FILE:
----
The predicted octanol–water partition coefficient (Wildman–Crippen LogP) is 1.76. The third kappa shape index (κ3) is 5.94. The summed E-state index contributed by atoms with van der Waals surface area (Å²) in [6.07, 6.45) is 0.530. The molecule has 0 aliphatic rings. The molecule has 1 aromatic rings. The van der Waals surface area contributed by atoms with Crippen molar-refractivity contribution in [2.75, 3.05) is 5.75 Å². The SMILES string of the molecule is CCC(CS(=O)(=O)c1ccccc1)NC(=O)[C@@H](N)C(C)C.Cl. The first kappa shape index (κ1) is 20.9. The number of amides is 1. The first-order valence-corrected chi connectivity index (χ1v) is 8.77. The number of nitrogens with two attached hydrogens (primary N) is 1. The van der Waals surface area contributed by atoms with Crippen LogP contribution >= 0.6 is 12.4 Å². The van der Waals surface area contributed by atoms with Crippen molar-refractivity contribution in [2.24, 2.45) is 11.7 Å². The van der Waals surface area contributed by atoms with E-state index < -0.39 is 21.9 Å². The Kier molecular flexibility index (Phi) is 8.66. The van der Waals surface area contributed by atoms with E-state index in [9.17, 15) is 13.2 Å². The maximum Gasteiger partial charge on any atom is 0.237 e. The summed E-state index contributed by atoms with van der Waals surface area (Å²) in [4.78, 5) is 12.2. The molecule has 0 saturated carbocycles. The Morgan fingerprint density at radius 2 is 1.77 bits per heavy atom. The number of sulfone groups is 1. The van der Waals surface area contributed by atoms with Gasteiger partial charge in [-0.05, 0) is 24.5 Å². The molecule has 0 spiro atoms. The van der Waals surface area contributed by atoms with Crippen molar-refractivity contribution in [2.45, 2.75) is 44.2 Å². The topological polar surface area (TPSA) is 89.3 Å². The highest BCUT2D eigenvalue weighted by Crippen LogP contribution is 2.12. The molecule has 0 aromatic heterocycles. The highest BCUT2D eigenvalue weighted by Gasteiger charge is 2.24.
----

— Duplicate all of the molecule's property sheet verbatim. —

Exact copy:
The predicted octanol–water partition coefficient (Wildman–Crippen LogP) is 1.76. The third kappa shape index (κ3) is 5.94. The summed E-state index contributed by atoms with van der Waals surface area (Å²) in [6.07, 6.45) is 0.530. The molecule has 0 aliphatic rings. The molecule has 1 aromatic rings. The van der Waals surface area contributed by atoms with Crippen molar-refractivity contribution in [2.75, 3.05) is 5.75 Å². The SMILES string of the molecule is CCC(CS(=O)(=O)c1ccccc1)NC(=O)[C@@H](N)C(C)C.Cl. The first kappa shape index (κ1) is 20.9. The number of amides is 1. The first-order valence-corrected chi connectivity index (χ1v) is 8.77. The number of nitrogens with two attached hydrogens (primary N) is 1. The van der Waals surface area contributed by atoms with Crippen LogP contribution >= 0.6 is 12.4 Å². The van der Waals surface area contributed by atoms with Crippen molar-refractivity contribution in [2.24, 2.45) is 11.7 Å². The van der Waals surface area contributed by atoms with E-state index < -0.39 is 21.9 Å². The Kier molecular flexibility index (Phi) is 8.66. The van der Waals surface area contributed by atoms with E-state index in [9.17, 15) is 13.2 Å². The maximum Gasteiger partial charge on any atom is 0.237 e. The summed E-state index contributed by atoms with van der Waals surface area (Å²) in [4.78, 5) is 12.2. The molecule has 0 saturated carbocycles. The Morgan fingerprint density at radius 2 is 1.77 bits per heavy atom. The number of sulfone groups is 1. The van der Waals surface area contributed by atoms with Gasteiger partial charge in [-0.05, 0) is 24.5 Å². The molecule has 0 spiro atoms. The van der Waals surface area contributed by atoms with Crippen molar-refractivity contribution in [2.45, 2.75) is 44.2 Å². The topological polar surface area (TPSA) is 89.3 Å². The highest BCUT2D eigenvalue weighted by Crippen LogP contribution is 2.12. The molecule has 0 aromatic heterocycles. The highest BCUT2D eigenvalue weighted by Gasteiger charge is 2.24.